Sell the Facts – 4/14/15 TOW

Posted on in Customer Service Tip of the Week Please leave a comment


If there’s one thing I’ve heard repeatedly throughout the years it’s that MANY customer service people hate to sell. I’ve also heard that great salesmen are great at “servicing” their accounts. Now as “customer service people,” we can all agree that sales people who have a service-focus should perform better. We’re wired to serve, so naturally we’d feel that sales people would benefit from some similar wiring.

But customer service people don’t like to sell. We say: “It’s pushy. It’s product-driven, not people-focused. It’s uncomfortable. It’s me-focused instead of you-focused.”

In many ways those thoughts are correct, but we have to get over those stereotypes about selling and sales people. For customer service people to be the best we can be, we have to learn how to sell.

Think of selling using a different word – persuasion. We are often giving customers options to consider. They can renew their account today or next month. They could take medicine A or medicine B. They could pay online or in-person. They could return an item or get it repaired. They could return this semester or drop out of college.

Often – as service-focused individuals – we want to offer options and provide the facts for their decision, and then we stop.

But in our gut, if we truly care about that customer with us, we often know there’s a better option. We know that customers similar to them preferred a particular alternative. We know that – based on their unique personality, their specific issues, or their personal goals – one way is better than the other.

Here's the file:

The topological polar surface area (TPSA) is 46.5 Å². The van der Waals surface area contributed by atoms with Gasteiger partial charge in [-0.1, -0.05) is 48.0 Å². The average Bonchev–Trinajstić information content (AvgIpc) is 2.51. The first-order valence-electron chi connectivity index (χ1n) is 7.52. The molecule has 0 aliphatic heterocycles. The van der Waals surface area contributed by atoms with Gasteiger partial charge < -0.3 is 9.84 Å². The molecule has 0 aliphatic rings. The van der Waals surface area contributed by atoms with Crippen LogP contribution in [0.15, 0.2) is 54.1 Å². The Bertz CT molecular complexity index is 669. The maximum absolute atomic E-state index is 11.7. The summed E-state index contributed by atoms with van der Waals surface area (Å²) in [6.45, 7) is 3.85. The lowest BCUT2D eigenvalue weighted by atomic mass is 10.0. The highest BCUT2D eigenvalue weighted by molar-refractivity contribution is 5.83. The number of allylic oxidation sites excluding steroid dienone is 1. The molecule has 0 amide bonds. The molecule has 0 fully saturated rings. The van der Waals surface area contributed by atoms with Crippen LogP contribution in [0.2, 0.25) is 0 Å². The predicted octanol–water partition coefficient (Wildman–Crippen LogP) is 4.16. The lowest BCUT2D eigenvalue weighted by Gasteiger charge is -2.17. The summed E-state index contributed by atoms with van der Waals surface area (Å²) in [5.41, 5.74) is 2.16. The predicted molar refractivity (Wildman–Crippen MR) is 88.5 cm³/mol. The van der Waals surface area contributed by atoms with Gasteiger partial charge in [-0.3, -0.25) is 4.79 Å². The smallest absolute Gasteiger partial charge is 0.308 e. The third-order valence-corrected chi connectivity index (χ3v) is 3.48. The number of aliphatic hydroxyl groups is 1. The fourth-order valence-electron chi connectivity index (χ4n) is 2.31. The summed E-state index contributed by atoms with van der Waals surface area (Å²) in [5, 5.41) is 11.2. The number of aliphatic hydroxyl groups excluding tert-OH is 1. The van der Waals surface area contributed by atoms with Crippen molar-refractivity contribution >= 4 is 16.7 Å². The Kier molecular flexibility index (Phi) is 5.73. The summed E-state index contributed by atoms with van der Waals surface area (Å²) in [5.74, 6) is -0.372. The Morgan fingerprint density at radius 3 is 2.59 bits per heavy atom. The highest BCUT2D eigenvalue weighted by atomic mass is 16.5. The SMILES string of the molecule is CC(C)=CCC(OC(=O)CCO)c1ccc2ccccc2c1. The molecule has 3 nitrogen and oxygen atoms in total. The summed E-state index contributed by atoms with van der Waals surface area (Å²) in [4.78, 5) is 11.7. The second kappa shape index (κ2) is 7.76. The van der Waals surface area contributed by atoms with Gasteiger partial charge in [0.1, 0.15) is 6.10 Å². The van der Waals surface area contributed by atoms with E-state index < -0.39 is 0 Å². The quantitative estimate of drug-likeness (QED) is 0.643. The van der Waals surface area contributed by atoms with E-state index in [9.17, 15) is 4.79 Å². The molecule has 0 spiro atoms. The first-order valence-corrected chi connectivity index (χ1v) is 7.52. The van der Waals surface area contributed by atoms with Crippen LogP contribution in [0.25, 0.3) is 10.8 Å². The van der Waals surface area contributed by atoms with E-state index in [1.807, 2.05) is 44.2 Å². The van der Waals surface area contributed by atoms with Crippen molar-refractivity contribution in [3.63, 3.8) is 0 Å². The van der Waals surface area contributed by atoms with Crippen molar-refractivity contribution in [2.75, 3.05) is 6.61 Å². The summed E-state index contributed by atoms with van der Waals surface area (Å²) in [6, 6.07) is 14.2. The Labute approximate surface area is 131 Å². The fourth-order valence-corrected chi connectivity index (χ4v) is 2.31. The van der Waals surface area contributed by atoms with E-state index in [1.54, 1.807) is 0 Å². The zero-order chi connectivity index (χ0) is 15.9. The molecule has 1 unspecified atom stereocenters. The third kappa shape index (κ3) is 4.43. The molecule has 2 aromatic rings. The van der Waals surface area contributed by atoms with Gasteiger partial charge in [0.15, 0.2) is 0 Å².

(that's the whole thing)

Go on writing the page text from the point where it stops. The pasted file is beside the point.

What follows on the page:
It’s their decision, but if we really want to provide great customer service, we need to use our skills to persuade them toward what decision may be best for them.

“While there are different times when you could renew, based on your preference for that location, I recommend you renew today to lock in those seats.”

“When we’ve had patients in your situation, they preferred medicine A because there are minimal side effects.”

“When people haven’t dined with us before, we often recommend this dish – it’s our specialty and really gives you a sense of what makes this experience special.”

When you’re serving, don’t be adverse to selling – particularly if selling is simply persuading the customer to make the best decision for them.

When offering options, don’t just state the facts – sell them.

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How to Avoid Refunding Fans

Posted on in Business Advice, Sports Please leave a comment

Blog 1-29-15The New York Knicks are terrible – 9-37 as of today. And with the highest ticket average ticket prices in the NBA at almost $130 per seat per game, fans aren’t happy according to a recent New York Times article. Many even want refunds! Yet, the Knicks repeatedly report attendance near capacity. How? To a large extent, it’s about supply and demand. But most sports organizations are not located in a city of over 8 million people, so when the product on the court (or field, pitch, track, or rink) is terrible, what can be done? This is when the season ticket service and sales representatives of the world have to focus on what they can control. Here are some things that reps can control, which have nothing to do with the team’s performance:

  • Your relationship with your accounts
  • Your knowledge of their renewal drivers
  • Your knowledge of which of your organization’s services, information, programs, and solutions can address those drivers